Editorial: May 2015
Let’s talk about boobs.
I have a pair. I rather like them. I never thought that they were of any great importance to anyone but me, or whomever chooses to appreciate them, let alone be of enough significance to pose a threat to my country. But I am told I’m wrong.
It must be the heat, but the Songkran time of year is when all the trolls seem to put forth ludicrous statements and asinine edicts, many of them worryingly focused on boobs, such as this year’s imposition of an up-to five year jail term for the publication of, wait for it…underboob selfies. Yes, those two half-globes which could, between them, destroy the Thai social fabric. I had no idea that this was a thing, let alone something so widespread and threatening as to be classified as a computer crimes act.
Talking about trolls, the Ministry of Culture (Mini-Cult, as social critic Kaewmala brilliantly coined) has, over the years, been busy handing out guidelines to women on how to dress (no spaghetti straps, ladies), how to behave (no sexy western dancing and gyrating) and how to be a mother (take your family to the temple).
The director of the Mini-Cult’s Moral Promotion Centre (yup, we have one, their job description seems to be Purveyors of Outrage) recently stated that women’s inappropriate attire can invite sexual harassment. How about making a statement to all those potential sexual harassers out there that what women wear should never be construed as an invitation of any kind? If we want to invite you, we will make sure you know it; if not, there’s no invitation. Ever.
Sophomoric statements such as this makes for a great headline, but is generally, and thankfully sensibly, recognised for the hogwash it is. But our moral luminaries don’t stop with just rhetoric. Last year’s Songkran alone saw a transsexual arrested for baring her newly minted breasts to an appreciative crowd (maybe they should ban moobies, they can be truly offensive); a police patrol unit was set up to inform Khao San Road’s female revellers against dressing provocatively; and a runner up for Miss Universe was forced to resign after a photo of her – gasp! – sitting on a man’s lap was shared (wonder if the man lost his job?). Disgustingly, a few years back three young teenagers who were photographed baring their breasts during a Songkran party, were subject to a virtual lynching by the Mini-Cult, whose director demanded Thai society come out and shame them. They were thirteen, fourteen and sixteen!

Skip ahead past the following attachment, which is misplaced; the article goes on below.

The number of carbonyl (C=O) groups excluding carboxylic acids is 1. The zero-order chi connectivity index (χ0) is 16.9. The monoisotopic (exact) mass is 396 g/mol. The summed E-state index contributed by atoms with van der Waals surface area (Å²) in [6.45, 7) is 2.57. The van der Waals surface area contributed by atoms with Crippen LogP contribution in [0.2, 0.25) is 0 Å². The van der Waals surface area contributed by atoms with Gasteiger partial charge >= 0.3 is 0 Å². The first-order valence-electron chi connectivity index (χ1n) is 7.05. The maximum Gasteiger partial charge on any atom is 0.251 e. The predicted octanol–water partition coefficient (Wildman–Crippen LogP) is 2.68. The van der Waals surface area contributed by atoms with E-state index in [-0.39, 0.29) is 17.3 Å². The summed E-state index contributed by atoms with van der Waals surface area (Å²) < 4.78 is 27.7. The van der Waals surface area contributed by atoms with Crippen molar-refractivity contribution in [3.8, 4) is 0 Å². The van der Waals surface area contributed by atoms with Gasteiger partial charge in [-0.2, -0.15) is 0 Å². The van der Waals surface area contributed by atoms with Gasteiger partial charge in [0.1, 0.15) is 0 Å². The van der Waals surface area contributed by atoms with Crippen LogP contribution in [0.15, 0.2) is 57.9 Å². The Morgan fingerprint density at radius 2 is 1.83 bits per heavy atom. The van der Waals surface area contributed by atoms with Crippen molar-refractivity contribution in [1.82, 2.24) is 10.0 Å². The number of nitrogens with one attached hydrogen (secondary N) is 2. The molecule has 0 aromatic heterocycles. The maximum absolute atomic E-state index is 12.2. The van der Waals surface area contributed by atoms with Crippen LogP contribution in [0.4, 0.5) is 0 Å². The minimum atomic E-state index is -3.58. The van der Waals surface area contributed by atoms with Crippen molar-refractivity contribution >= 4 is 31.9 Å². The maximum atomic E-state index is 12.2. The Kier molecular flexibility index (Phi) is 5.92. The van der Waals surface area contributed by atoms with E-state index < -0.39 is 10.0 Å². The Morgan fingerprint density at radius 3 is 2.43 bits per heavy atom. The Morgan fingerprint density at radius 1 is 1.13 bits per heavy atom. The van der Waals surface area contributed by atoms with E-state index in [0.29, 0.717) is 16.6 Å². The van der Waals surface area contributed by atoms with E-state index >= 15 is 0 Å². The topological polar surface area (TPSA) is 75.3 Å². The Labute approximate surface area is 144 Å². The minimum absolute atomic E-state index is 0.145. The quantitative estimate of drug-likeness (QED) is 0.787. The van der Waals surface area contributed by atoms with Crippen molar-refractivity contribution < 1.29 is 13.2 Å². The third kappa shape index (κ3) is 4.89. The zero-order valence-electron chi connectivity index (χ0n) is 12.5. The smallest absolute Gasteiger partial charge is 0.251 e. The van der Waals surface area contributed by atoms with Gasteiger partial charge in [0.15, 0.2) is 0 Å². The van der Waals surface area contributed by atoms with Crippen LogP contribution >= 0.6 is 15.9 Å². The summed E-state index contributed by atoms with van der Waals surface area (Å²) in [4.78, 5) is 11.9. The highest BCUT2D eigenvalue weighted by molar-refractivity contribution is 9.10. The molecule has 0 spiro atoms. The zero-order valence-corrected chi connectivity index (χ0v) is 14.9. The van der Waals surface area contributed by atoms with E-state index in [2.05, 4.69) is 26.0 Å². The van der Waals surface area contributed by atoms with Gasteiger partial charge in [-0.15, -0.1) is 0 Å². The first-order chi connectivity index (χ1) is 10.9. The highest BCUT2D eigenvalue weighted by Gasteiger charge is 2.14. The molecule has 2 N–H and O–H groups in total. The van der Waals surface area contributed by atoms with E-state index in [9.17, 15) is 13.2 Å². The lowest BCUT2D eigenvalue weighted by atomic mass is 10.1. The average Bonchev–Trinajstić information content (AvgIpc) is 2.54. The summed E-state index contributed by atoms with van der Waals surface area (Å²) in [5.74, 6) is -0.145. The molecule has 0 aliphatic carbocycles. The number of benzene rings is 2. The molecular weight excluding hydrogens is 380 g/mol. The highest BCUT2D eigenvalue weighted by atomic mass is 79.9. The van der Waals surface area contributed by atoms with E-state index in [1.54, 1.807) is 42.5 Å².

The rhetoric is always the same. “Minister outraged!” “Disgrace to Thailand’s reputation!” “Thai culture ruined!” “End of the world as we know it!” (Or close enough).
And it’s not just Songkran. Last year, Nok Air released a sexy calendar featuring bikini-clad stewardesses. Citing the disgrace to Thailand’s image, the good minister was so offended he said, “The campaign focuses on the country’s bad reputation regarding sex services, and an image that other organisations have been trying to change.” No mention about the serious issues surrounding the sex industry or the real changes required; the focus was all on perception. Instead of looking at deep-rooted issues, the ministry’s only concern seems to be, “I’m not saying if it’s true or not, but we can’t let them foreigners see us this way”.
It’s time to take off those rose-tinted glasses (yes, I’m being kind) and move on from the passe status quo of the sexes. How about forgetting about reputation and perception and spending some time working on fixing the prevalent gender discrimination in society. There are a whole lot of shades of women between Madonna and whore.
And FFS, leave our boobs alone.
Citylife this month:
We welcome our new deputy editor Dustin Covert who hails from Chicago and joins us this month with his first piece on the exciting Makerspace Studio and all the new possibilities it provides for the curious minds. Good old James Austin Farrell briefly returns to shed light and sunshine with his look at the rising numbers of suicide in Thailand. I interview a fascinatingly colourful woman Joanna MacLean whose extraordinary life, so far, has me most envious. Aydan Stuart gets a free trip to Hong Kong and shows off about it. And interns William Glass and Brian Vedder introduce you to the world’s first renewable energy house right here in Chiang Mai and a coffee shop which comes with a side serving of dharma.